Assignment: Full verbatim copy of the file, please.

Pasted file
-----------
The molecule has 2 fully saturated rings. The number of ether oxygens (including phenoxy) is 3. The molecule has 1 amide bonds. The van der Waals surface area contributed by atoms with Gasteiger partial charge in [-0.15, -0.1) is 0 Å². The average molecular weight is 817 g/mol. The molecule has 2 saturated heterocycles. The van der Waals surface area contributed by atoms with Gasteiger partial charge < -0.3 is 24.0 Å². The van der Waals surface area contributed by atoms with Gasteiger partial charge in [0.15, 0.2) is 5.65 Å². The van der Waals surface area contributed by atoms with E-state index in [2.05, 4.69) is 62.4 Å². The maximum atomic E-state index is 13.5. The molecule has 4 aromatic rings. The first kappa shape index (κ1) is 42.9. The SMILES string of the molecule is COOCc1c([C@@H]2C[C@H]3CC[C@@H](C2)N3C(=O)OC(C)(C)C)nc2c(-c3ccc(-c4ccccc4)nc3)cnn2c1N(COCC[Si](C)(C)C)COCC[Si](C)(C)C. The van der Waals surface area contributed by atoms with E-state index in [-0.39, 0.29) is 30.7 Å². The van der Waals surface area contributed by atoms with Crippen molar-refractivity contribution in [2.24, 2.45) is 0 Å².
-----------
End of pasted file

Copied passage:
The molecule has 2 fully saturated rings. The number of ether oxygens (including phenoxy) is 3. The molecule has 1 amide bonds. The van der Waals surface area contributed by atoms with Gasteiger partial charge in [-0.15, -0.1) is 0 Å². The average molecular weight is 817 g/mol. The molecule has 2 saturated heterocycles. The van der Waals surface area contributed by atoms with Gasteiger partial charge < -0.3 is 24.0 Å². The van der Waals surface area contributed by atoms with Gasteiger partial charge in [0.15, 0.2) is 5.65 Å². The van der Waals surface area contributed by atoms with E-state index in [2.05, 4.69) is 62.4 Å². The maximum atomic E-state index is 13.5. The molecule has 4 aromatic rings. The first kappa shape index (κ1) is 42.9. The SMILES string of the molecule is COOCc1c([C@@H]2C[C@H]3CC[C@@H](C2)N3C(=O)OC(C)(C)C)nc2c(-c3ccc(-c4ccccc4)nc3)cnn2c1N(COCC[Si](C)(C)C)COCC[Si](C)(C)C. The van der Waals surface area contributed by atoms with E-state index in [-0.39, 0.29) is 30.7 Å². The van der Waals surface area contributed by atoms with Crippen molar-refractivity contribution in [2.24, 2.45) is 0 Å².